3. Sentence structure: Another quirk of mine is the "comma but" sentence structure. There's nothing wrong with it, but I tend to overuse it. Count the occurrences as above (find and replace
    ", but") and if you use more than one per two pages, fix as many as you can to add variation. For example: While there's nothing wrong with it, I tend to overuse it.

    In many cases, the best solution is to split the sentence into two. I think this results in stronger writing. The "but" preempts your second point. Without it, the second sentence comes as a surprise.

    Her eyes shone when she mentioned the children, but it didn't fool him.
    Her eyes shone when she mentioned the children. It didn't fool him.

    4. -ing verbs: The -ing form of a verb, combined with was or were, forms the past progressive tense: He was singing. This structure can make your action drag and feel less immediate. Use the simple past tense instead:

    The rain was drumming on the roof. She was feeling cooped-up and restless.
    The rain drummed on the roof. She felt cooped-up and restless.

    Searching for -ing verbs and fixing where you can may take several hours for a full-length manuscript. ( , but) I think it's worth the effort.



    Friday, March 5, 2010

    Tucson Festival of Books

    Last year the inaugural Tucson Festival of Books had almost 50,000 attendees. This annual event showcases local authors, libraries, bookstores and other literary-related organizations, and benefits local community literacy providers. In addition to almost 200 exhibitors, this event is also a huge writers' convention with lots of talks, panels and workshops from national authors etc.

    And it's free!! It's on next weekend, March 13-14th, at the University of Arizona between 9.30 and 5.30 both days.

    I'll be manning the Tucson Romance Writers of America booth (#116 along University Blvd, subject to change) on Sunday 2-4 pm and giving away ARCs (uncorrected bound galleys with full color cover - almost the real thing!) of Song of Scarabaeus to interested readers.

    Tuesday, February 16, 2010

    French eye candy for real

    Searching Netflix for good science fiction isn't as easy as I thought it would be. One movie we accidentally came across recently was Suspension, which has a sci-fi "widget" but is otherwise pretty much a character study. It was very watchable. And then... did we really sit through that godawful thing from the 80s with Dennis Quaid about dream research the other week?

    Last night we ended up choosing the French near-future action movie District B13 (Banlieue 13). Made in 2004, it's set in 2010 as an excuse to change (or perhaps simply exaggerate) the social structure of a major metropolis--Paris. Beyond that, there's nothing science fiction about it. It's a pure action story.

    Loved it! It features several amazing parkour (urban mountaineering) sequences that pretty much make the film. The simple storyline probably wouldn't stand without those visuals. In fact, there's not much else to say about the movie except that it's hugely enjoyable and just the right length at 85 minutes.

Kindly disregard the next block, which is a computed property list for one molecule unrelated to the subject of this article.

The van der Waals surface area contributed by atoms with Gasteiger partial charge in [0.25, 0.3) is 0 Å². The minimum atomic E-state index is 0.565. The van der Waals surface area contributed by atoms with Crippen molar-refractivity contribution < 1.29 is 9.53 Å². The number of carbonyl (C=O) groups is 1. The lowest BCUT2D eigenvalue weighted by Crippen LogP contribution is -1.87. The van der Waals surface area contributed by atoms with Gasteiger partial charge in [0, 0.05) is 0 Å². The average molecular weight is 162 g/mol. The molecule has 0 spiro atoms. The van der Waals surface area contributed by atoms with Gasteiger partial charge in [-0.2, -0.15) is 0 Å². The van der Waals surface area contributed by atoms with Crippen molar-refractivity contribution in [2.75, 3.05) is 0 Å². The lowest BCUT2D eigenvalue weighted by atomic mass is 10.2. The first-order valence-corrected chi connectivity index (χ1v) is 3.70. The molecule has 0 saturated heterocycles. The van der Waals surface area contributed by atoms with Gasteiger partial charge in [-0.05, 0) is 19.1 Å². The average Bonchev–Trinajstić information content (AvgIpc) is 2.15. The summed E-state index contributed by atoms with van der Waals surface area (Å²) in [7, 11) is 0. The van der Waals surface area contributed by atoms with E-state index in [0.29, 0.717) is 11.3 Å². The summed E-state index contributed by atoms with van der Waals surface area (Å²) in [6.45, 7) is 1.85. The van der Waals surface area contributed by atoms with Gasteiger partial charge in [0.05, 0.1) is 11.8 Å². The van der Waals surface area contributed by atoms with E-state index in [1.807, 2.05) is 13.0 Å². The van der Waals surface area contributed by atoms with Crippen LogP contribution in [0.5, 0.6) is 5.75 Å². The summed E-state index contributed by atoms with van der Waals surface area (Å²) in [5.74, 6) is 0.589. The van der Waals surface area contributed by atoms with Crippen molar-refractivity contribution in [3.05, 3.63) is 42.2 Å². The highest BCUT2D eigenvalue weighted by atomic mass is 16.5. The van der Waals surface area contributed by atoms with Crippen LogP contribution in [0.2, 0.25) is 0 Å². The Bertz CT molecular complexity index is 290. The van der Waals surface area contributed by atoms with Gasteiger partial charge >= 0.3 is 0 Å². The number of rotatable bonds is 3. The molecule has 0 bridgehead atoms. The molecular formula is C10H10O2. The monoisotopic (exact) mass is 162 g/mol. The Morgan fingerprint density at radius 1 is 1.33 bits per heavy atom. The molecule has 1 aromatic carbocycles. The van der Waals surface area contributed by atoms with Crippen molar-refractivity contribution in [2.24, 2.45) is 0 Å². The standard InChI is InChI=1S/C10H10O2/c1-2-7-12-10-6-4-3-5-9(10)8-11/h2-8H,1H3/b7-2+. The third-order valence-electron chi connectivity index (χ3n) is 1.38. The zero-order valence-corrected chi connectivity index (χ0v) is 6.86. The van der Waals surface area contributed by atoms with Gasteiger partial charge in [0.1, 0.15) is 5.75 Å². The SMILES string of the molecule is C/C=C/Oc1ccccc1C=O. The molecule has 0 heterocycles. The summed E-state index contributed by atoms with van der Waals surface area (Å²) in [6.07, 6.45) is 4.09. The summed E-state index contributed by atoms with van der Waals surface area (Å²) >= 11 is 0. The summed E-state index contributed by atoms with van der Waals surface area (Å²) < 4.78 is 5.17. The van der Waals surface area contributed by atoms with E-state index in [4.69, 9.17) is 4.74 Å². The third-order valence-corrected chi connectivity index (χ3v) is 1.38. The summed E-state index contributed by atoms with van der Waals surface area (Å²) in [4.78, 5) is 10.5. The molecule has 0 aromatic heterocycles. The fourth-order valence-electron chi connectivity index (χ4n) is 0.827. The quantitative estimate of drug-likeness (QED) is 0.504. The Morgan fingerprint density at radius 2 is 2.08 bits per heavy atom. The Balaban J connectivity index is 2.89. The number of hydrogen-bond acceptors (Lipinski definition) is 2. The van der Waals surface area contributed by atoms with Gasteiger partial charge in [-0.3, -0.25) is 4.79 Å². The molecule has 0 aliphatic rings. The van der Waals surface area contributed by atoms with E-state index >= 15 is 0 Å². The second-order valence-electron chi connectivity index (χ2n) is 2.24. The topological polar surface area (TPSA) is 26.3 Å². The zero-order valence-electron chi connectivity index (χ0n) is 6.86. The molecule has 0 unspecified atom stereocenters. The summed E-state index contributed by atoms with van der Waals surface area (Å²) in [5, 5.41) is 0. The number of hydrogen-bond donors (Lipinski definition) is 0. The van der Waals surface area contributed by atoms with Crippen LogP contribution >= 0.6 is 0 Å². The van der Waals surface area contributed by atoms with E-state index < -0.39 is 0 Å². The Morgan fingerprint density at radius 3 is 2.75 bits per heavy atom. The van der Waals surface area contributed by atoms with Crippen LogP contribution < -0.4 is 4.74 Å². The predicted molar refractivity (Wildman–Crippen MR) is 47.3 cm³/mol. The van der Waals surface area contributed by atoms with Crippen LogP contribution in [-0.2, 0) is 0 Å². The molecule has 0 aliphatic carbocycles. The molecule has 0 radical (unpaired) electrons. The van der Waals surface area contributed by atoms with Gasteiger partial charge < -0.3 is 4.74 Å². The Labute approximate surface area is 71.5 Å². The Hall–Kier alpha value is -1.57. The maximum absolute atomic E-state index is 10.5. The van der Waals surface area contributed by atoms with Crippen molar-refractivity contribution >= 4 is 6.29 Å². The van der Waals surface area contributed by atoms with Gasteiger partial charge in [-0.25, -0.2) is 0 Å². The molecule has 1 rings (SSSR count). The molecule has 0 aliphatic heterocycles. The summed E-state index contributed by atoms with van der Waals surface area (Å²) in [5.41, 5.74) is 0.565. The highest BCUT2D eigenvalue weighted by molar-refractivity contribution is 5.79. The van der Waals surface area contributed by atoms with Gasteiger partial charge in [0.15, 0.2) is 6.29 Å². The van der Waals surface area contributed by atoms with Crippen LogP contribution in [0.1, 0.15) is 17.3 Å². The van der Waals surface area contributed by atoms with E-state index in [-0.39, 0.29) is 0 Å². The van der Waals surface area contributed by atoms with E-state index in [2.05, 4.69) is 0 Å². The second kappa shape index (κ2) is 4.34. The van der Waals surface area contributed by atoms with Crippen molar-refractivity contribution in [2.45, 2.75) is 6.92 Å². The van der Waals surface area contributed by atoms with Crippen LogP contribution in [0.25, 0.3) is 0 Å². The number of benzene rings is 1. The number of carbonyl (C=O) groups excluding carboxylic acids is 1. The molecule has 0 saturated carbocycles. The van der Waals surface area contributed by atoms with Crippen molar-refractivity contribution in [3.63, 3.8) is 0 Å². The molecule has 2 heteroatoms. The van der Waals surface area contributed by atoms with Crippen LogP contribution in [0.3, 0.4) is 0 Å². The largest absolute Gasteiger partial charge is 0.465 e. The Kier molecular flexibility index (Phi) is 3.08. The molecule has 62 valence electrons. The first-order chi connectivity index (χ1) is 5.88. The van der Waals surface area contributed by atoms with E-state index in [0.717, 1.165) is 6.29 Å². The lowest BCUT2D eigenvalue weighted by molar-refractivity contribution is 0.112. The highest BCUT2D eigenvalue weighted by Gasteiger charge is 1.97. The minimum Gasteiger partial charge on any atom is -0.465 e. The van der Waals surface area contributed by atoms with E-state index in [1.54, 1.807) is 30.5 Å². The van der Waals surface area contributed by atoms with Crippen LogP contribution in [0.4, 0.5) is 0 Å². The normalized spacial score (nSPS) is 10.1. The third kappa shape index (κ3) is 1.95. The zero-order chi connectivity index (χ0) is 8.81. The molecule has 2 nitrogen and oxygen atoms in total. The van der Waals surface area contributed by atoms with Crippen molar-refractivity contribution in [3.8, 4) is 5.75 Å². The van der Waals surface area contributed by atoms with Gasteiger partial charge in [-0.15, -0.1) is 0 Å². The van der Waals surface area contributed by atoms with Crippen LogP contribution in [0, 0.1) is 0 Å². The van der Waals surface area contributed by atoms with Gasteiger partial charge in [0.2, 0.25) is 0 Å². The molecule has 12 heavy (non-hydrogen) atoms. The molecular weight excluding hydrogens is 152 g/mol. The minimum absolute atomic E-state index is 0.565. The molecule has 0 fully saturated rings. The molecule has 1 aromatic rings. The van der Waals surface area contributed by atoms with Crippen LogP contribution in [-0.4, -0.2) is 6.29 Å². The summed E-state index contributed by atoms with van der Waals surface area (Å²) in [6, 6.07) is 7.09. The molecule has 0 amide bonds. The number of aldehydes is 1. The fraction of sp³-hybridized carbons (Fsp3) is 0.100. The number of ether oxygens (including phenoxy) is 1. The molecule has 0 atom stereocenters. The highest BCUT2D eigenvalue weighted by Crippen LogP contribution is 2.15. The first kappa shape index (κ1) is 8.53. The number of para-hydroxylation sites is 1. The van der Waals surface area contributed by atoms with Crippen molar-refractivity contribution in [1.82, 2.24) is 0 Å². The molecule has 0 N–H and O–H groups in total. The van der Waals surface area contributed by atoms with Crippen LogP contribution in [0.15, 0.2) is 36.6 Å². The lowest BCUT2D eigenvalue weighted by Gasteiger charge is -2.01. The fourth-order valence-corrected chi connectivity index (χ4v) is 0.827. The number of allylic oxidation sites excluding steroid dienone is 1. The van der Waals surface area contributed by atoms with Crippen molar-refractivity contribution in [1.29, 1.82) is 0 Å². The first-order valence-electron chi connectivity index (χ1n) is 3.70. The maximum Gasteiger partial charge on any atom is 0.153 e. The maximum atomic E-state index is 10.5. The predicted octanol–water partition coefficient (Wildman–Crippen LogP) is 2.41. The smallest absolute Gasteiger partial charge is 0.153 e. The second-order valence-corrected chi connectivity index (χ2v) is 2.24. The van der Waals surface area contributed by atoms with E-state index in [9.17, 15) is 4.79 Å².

Actor David Belle is one half of the protagonist duo, and is credited with coining the term parkour, a style based on the "obstacle course method of [French] military training," itself based on African tribal agility skills. Watching the "stunts" in this movie made me realize how much fun it is to see people throwing their bodies around for real instead of relying on CGI. It has about as much character development and moral preaching as Avatar (that is, not much and quite a bit, respectively) but for me it works much better as an action flick, and just as well as a visual feast. Not to mention it's over one hour of two pieces of perfectly cast muscular eye candy.

    As a side note, I studied French for 7 years and could barely understand a word they were saying.

    Thursday, February 11, 2010

    Decompression

    Not much time or inclination to blog as I frantically finish up book 2. Today it was handed over to MCP, who has spent half the evening with it on Track Changes and only made it to the end of Chapter 2. His most excellent contribution: writing in an airlock that I forgot about. (Decompression and all that.)

    Now he pauses to consider walking the dog, and I think I'll go with him.

    Friday, January 29, 2010

    Rain...

    It rains twice a year in Tucson - the monsoons in July/August, and a cold bout of winter rain round about now. It's been raining for a week and the streets are flooded. As when it snows, Tucson always seems to get caught unawares by these incidences of "weather." We have "washes" here and there - deep trenches built into the sides of the roads to redirect the water - but that doesn't help on those streets with no washes. I ventured out this morning to buy curtains, hoping my station wagon would make it through long stretches of foot-deep water, and wasn't surprised to see the aftermath of a car accident at the lights nearest my home.

    Can't complain - I love the rain (dog, however, is not impressed) - but I think Tucson needs to invest in storm water drains.

    Tuesday, January 26, 2010

    Bound galleys have arrived

    This is my book! Well, sort of. These are the bound galleys, which are uncorrected proofs used for marketing. The back cover blurb is different from the final book and all my corrections aren't taken in yet, but it's my book that I can hold in my hands and flip the pages!